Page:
Here’s something I ran across in Volume 2 of Donald Knuth’s The Art of Computer Programming.
Knuth defines the sawtooth function by
((x)) = x – (⌊x⌋ + ⌈x⌉)/2.
Here’s a plot.
This is an interesting way to write the sawtooth function, one that could make it easier to prove things about, such as the following theorem. For positive integers n, we have
It’s not at all obvious, at least to me, that this should be true.
Knuth does not give a proof but leaves the proof to Exercise 2 in Section 3.3.3. I suppose you could prove it by slugging it out with floor and ceiling identities, but I looked at the solutions to see whether Knuth has a more elegant proof.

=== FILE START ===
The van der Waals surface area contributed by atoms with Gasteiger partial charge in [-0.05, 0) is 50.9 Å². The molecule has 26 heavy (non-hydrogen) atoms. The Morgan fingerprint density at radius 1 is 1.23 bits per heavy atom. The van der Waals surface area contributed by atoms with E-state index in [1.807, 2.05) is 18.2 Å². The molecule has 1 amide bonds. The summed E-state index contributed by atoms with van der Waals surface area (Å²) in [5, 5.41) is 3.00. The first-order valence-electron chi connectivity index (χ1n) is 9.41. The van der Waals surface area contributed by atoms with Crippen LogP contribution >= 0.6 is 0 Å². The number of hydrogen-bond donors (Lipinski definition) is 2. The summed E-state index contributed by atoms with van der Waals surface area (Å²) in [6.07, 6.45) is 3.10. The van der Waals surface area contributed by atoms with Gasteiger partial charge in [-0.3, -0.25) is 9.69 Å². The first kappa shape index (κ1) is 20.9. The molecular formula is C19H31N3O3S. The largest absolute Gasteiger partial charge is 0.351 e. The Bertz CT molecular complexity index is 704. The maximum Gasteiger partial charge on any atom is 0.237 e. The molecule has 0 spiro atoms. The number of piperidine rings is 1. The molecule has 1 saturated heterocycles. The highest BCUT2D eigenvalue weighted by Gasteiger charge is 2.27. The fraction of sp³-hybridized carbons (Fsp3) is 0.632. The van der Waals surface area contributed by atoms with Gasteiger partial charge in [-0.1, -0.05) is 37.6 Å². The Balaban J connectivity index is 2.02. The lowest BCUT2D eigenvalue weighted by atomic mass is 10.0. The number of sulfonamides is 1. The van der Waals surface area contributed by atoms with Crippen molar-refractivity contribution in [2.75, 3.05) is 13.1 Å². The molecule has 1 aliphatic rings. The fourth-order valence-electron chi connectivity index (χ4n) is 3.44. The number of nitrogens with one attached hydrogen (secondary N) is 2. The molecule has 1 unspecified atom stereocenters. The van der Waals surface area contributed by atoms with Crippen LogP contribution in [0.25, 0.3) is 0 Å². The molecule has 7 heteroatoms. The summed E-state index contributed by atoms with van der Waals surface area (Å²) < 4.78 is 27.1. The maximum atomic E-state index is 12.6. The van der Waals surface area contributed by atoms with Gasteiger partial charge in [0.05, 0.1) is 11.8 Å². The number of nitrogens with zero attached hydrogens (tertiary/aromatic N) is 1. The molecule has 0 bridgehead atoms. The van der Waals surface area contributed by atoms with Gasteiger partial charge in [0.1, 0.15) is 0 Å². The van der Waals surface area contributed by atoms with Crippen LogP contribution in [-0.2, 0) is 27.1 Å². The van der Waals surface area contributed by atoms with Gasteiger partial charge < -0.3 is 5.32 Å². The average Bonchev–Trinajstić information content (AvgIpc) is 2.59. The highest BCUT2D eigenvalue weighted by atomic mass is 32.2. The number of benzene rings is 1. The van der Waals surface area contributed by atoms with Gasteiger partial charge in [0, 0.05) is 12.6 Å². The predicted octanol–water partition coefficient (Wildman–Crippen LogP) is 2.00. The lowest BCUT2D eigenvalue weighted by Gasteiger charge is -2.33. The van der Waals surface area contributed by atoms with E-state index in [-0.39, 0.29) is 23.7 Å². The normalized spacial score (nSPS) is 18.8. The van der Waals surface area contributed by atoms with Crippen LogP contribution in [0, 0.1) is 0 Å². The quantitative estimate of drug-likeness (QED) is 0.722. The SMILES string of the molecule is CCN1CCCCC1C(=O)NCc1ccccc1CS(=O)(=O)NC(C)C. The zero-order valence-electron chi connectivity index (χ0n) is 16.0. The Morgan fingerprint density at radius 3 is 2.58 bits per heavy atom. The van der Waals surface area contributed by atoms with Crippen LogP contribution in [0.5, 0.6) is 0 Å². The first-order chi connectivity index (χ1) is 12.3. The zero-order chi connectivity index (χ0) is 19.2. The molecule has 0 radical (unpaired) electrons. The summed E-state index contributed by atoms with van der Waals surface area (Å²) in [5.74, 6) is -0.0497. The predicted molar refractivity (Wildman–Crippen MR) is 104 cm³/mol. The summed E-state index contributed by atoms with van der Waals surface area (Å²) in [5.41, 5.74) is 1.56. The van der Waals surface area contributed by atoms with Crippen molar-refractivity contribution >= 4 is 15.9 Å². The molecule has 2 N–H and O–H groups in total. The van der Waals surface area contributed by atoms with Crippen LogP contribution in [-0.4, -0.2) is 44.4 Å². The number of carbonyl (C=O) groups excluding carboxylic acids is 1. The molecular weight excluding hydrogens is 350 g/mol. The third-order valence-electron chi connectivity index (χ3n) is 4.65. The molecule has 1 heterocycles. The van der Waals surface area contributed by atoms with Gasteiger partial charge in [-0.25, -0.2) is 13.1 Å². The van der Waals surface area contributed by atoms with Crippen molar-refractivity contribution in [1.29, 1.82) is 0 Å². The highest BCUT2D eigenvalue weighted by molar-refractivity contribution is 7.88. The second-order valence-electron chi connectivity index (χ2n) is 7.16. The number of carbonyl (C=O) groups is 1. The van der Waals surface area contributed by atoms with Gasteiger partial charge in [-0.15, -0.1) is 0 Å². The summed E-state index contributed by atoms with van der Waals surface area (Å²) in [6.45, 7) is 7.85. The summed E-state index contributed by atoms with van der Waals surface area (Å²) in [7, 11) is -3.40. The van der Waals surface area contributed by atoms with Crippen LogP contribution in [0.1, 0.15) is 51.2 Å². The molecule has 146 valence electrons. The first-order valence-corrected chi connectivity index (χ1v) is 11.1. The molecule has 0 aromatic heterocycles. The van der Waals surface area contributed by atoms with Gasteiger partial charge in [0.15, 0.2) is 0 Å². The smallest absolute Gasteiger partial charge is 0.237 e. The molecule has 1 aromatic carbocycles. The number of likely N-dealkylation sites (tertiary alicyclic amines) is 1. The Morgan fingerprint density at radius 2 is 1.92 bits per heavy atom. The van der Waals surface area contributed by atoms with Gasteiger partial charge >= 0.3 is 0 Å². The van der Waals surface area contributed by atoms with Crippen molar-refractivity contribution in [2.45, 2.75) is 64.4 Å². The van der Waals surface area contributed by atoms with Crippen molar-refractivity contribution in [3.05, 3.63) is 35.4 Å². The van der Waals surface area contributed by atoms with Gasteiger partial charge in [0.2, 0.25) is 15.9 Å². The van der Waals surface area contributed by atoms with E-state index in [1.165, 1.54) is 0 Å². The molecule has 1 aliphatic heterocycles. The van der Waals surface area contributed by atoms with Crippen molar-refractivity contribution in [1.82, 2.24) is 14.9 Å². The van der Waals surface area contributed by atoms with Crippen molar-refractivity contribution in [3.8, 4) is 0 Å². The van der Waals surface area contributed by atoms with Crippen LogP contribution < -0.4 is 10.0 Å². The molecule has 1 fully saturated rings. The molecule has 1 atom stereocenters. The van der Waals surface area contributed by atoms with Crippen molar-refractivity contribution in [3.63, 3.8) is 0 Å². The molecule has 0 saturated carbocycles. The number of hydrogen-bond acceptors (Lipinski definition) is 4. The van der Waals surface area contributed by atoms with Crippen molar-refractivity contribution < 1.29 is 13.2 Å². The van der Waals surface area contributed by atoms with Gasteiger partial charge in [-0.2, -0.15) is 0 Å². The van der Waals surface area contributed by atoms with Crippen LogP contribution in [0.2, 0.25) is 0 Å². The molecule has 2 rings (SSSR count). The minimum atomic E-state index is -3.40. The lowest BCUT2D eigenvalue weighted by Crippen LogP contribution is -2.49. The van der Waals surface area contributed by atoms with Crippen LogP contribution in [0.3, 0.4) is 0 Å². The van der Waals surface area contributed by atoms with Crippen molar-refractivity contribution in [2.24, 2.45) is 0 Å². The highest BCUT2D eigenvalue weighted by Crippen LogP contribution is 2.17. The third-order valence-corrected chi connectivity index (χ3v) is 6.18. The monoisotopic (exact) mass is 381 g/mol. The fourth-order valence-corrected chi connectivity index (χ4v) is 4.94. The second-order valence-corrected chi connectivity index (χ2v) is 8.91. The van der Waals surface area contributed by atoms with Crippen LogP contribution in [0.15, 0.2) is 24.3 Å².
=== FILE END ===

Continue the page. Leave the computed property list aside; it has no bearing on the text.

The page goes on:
The solution for Exercise 2 says to see exercises 38 and 39 in Volume 1, section 1.2.4. These exercises break the problem of proving the theorem above into smaller parts. They also generalize the problem, defining a function f to be replicative if it satisfies the equation
The theorem above says that the sawtooth function is replicative. Other examples of replicative functions include the floor function and the function that takes x to x – ½.